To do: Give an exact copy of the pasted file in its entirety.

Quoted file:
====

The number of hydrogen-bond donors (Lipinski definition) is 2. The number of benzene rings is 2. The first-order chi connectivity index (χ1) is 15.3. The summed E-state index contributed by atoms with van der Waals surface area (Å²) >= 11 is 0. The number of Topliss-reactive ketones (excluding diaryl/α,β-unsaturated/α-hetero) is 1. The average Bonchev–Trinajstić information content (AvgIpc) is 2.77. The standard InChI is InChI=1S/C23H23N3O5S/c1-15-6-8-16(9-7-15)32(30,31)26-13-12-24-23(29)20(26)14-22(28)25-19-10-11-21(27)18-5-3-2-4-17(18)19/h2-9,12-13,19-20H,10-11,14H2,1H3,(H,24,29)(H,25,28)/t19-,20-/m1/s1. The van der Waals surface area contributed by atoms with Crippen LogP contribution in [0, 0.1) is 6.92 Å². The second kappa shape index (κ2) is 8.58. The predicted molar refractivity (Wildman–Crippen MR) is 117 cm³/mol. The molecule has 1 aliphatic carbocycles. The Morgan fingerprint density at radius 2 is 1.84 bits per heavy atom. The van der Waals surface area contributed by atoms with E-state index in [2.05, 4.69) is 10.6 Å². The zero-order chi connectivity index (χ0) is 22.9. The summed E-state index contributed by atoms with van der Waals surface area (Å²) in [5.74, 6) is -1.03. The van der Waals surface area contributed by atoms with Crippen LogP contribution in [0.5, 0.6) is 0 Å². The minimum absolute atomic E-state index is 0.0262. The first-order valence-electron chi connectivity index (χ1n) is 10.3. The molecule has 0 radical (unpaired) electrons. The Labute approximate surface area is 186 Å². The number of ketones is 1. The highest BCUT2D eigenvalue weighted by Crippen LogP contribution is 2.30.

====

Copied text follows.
The number of hydrogen-bond donors (Lipinski definition) is 2. The number of benzene rings is 2. The first-order chi connectivity index (χ1) is 15.3. The summed E-state index contributed by atoms with van der Waals surface area (Å²) >= 11 is 0. The number of Topliss-reactive ketones (excluding diaryl/α,β-unsaturated/α-hetero) is 1. The average Bonchev–Trinajstić information content (AvgIpc) is 2.77. The standard InChI is InChI=1S/C23H23N3O5S/c1-15-6-8-16(9-7-15)32(30,31)26-13-12-24-23(29)20(26)14-22(28)25-19-10-11-21(27)18-5-3-2-4-17(18)19/h2-9,12-13,19-20H,10-11,14H2,1H3,(H,24,29)(H,25,28)/t19-,20-/m1/s1. The van der Waals surface area contributed by atoms with Crippen LogP contribution in [0, 0.1) is 6.92 Å². The second kappa shape index (κ2) is 8.58. The predicted molar refractivity (Wildman–Crippen MR) is 117 cm³/mol. The molecule has 1 aliphatic carbocycles. The Morgan fingerprint density at radius 2 is 1.84 bits per heavy atom. The van der Waals surface area contributed by atoms with E-state index in [2.05, 4.69) is 10.6 Å². The zero-order chi connectivity index (χ0) is 22.9. The summed E-state index contributed by atoms with van der Waals surface area (Å²) in [5.74, 6) is -1.03. The van der Waals surface area contributed by atoms with Crippen LogP contribution in [0.5, 0.6) is 0 Å². The minimum absolute atomic E-state index is 0.0262. The first-order valence-electron chi connectivity index (χ1n) is 10.3. The molecule has 0 radical (unpaired) electrons. The Labute approximate surface area is 186 Å². The number of ketones is 1. The highest BCUT2D eigenvalue weighted by Crippen LogP contribution is 2.30.